A farmer’s work can be difficult, especially during planting and harvesting season when they often work from sunrise to sunset.
This is Margartio Chantilope’s life. Like most farmers he likes his job. He is his own boss and he loves working outdoors, but he rarely has days off.
When he is not farming, the rest of the year is spent selling crops, fixing machinery and planning for next year’s crops.
“The good thing about farming is, I go when I like and come when I please and I have to buy very little from the supermarkets,” he said. “I also get to decide when to plant, fertilise and sell my crops, which at times can be discouraging when selling to supermarkets.”
Just crowned king at the recent Cayman Brac Agriculture show, Mr. Chantilope grew up in Creek in Cayman Brac watching and helping his father make a living as a farmer.
When his father passed away he continued the farming; working long hours planting ground provisions, sometimes making a sizable profit by selling more than 1,000 pounds of the Cayman Brac White yams to the supermarket on Grand Cayman.
A day on the plantation involves spending several hours with three assistants – either planting or harvesting. In his spare time he likes to fish, often selling his catch to local residents.
“When I get up in the morning the first thing I do is turn on the kettle, when it starts screaming I make a cup of tea, take 2 medication tablets and turnout to the field, which extends from the house into many acres,” Mr. Chantilope said. “At first, my life was going to sea, coming back, helping my father with the farming, going to sea and when he could no longer handle it my seafaring days came to an end and I took up where he left off.”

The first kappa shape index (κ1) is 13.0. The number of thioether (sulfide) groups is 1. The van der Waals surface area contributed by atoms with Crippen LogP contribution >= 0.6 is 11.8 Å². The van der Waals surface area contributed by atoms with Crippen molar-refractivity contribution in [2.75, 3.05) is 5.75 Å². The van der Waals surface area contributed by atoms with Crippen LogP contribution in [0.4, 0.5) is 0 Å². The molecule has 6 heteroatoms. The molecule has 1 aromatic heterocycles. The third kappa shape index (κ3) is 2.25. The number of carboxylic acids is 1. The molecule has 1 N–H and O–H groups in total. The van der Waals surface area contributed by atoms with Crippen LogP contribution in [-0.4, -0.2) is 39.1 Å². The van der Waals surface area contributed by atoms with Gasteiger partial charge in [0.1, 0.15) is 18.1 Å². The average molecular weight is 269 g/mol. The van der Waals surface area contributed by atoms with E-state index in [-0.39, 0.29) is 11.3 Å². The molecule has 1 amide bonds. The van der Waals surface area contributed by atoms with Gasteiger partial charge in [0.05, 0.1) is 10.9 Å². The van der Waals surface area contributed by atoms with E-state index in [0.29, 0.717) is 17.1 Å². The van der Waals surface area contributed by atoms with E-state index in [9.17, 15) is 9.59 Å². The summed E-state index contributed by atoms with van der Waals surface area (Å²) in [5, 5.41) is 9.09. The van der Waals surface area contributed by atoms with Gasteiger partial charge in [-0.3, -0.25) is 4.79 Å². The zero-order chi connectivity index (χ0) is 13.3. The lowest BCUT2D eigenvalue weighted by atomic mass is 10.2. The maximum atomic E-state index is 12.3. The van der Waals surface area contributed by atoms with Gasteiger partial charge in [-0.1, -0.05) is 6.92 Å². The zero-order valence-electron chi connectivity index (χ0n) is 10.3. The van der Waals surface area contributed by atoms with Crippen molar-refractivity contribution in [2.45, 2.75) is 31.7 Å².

Mr. Chantilope’s green thumb expertise has him producing roots of cassava, pumpkins, peppers, green bananas, tomatoes, star fruits and pawpaw. He said the soil is much better in Cayman Brac than Grand Cayman, and it’s why he can harvest more than 40 pounds from one yam hole.
This year, Mr. Chantilope harvested white yams from nine plots. If it was not for the drought, he said he would have had yams he didn’t know what to do with.
In one picking, he harvested more than 300 pounds of Scotch bonnet peppers, but he had a hard time with the supermarkets accepting them.
“It is very discouraging when this happens, to have a crop stay on your hands,” Mr. Chantilope said. “I stopped growing peppers and now plant a few for personal use.”
Around his home are pineapple plants, pear trees, red beans, star fruits, Callao, avocado, mango tree, sweet tamarind, guava, thyme, herb and pepper mint tress.
He said his best option is to send produce to Grand Cayman for purchase by grocery stores. Foster’s Food Fair takes 1,000 pounds every week, he said.
“We the farmers are not making very much from selling the yams, the supermarkets are making the profit and killing the customers who buy,” he said.
Every year, Mr. Chantilope finds virgin soil to plant his crop.
“If I reap two crops of yam from a piece of land the third crop might not be that good, so I try to find a new spot,” he said. “When the land has rested, then it is time to replant with sweet potatoes.”
“When planting yams, dig a hole and cut yam in four pieces,” he continued. “Each quarter will give you a yam hill. The head piece sprout in 20 to 21 days and the middle section of the yam will take up to 31 days.”
Planting months are May through August. Harvesting can begin when the vines have dried, but as long as there is rain and the vines are green they may stay planted.
The white yam is soft and good for either boiling or enjoying with favourite meats or baked in local heavy cake dishes.